I posted an item yesterday about the Evangelical Fellowship, and received an email from Timothy Bloedow, legislative assistant to Reform-Conservative MP Maurice Vellacott, correcting an error I had made regarding affiliation. I have temporarily taken the posting down, but will repost once I have corrected the error, because I still believe that the message is an important one.
However, Mr. Bloedow accused me of hating Christians, and nothing could be further from the truth. What I pointed out to him is that since the Religious Right movement has decided to enter the "public square", as they like to describe their political activism, they can no longer declare religious immunity.
They are helping to determine how our tax dollars are being spent, so we have a right to question their motives. And we also have a right to expose groups that claim to be non-profit, enjoying all of the tax breaks that go along with that, when they are clearly simply another voice for the Harper government.
Stephen Harper himself once complained about Stockwell Day exploiting religious groups for political gain, when it was discovered during their leadership race in 2002, that The Campaign Life Coalition, an anti-abortion lobby group backing Day, had sent out 130,000 letters asking its supporters to donate money so the organization could buy memberships in bulk to help their chosen candidate. (1)
I visited Bloedow's website ChritianGovernment.ca, and he has an item where he is attacking Marci McDonald's book, The Armageddon Factor. Or actually he is attacking Prof. John Stackhouse's critique of the book, when he concurs with her that "there are Christians about whom even other Christians should be wary, especially those who talk about things like theocracy and Christian government (Reconstructionism). For some reason, almost everyone who thinks Christian theocracy also thinks stoning of homosexuals as though the two are synonymous." (2)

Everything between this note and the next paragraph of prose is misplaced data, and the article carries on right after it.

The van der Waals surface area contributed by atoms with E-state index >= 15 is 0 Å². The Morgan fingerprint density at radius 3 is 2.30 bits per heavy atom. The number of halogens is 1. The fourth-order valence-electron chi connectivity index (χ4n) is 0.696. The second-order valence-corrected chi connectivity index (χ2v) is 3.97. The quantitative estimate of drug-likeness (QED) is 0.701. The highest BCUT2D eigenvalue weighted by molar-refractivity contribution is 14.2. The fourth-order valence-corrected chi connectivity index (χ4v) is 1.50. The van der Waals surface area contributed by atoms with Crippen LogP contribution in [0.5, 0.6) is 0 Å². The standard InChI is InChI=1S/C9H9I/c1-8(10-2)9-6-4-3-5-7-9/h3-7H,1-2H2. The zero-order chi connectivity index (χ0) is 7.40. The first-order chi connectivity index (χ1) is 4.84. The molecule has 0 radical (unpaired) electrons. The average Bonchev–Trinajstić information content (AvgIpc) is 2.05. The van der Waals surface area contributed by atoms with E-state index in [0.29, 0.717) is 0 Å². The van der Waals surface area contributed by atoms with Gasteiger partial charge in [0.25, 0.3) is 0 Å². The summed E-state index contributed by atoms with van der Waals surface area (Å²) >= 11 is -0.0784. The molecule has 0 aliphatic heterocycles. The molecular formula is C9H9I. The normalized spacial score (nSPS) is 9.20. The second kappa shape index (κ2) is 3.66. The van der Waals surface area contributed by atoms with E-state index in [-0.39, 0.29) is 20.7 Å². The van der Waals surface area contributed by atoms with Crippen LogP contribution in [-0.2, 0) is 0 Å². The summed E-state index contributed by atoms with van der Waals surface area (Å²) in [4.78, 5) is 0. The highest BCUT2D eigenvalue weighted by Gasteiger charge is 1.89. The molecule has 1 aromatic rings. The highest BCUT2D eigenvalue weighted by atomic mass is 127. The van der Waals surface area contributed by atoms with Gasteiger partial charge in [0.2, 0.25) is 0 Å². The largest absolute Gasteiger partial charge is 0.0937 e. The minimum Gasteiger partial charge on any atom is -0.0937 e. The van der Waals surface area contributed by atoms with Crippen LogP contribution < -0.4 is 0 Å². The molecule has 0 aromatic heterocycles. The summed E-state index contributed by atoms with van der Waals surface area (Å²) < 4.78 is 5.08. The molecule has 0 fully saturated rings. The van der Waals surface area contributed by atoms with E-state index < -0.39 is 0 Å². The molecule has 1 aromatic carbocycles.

Bloedow suggests, and rightfully so, that murder is a criminal offense, so the actual physical act of stoning someone to death would be against the law. Fair enough.
However, there is more than one way to 'stone a homosexual'. Or a woman. Or Muslims. Or any other identifiable group being marginalized in the name of Christianity. You do it by cutting their funding. By erasing them from a guide on Canadian identity and by viscerally attacking them on what are supposed to be "faith based" websites.
In his defense, Bloedow's site is mild compared with many others I've visited, but in at least one headline he refers to 'Equal' or 'Same-Sex' marriage as "Homo-sexual marriage", as if a person's identity is based solely on their sexuality.
We don't call it "hetero-sexual marriage" or "people who like threesomes marriage". It is simply "marriage". It is two people committing to one another, who want to share that commitment with family and friends, and who want to be recognized as equal citizens.
So when I posted the following 1987 quote from the Evangelical Fellowship of Canada, it was with the utmost respect:
On Bloedow's suggestion, I am going to write to them to apologize for aligning them with the new branch of political evangelism that does not seek "to affirm justice and equality to all people."
The Evangelical Fellowship of Canada affirms the rights of all Canadians, including homosexuals, to share in the privileges of a free and democratic society. We uphold the view that the Scriptures teach that homosexual practice is unacceptable. At the same time, we call on all Christians to affirm justice and equality to all people. (3)
And as I told him, Marci McDonald has opened a debate that was long overdue, and may have actually done them a favour. She has brought what they call 'Christian Conservatives' into the "public square." We just want to know who they are and what they want from us. And if they are indeed being partially funded by their American counterparts, that speaks to our sovereignty, since it means that a foreign country is meddling in Canadian democracy.
And we also want to know why all the secrets. Secrets only lead to speculation, so if your intentions are not as being warned, you tell us what they really are.
I quoted from the Evangelical Fellowship because I've always been drawn to religious organizations with messages of tolerance. That's what I grew up believing Christianity to be.
And maybe that's why so many of us are speaking out against this movement, because it is not about instilling "Christian values", but destroying them.
1. Day slips into Bible college for Rally, By S. Alberts, National Post, February 13, 2002
2. What does theocracy REALLY mean? By Tim Bloedow, Christian Government, May 23, 2010
3. Fragmented Gods: The Poverty and Potential of Religion in Canada, By Reginald W. Bibby, Stoddard Publishing Company, 1987, Pg. 160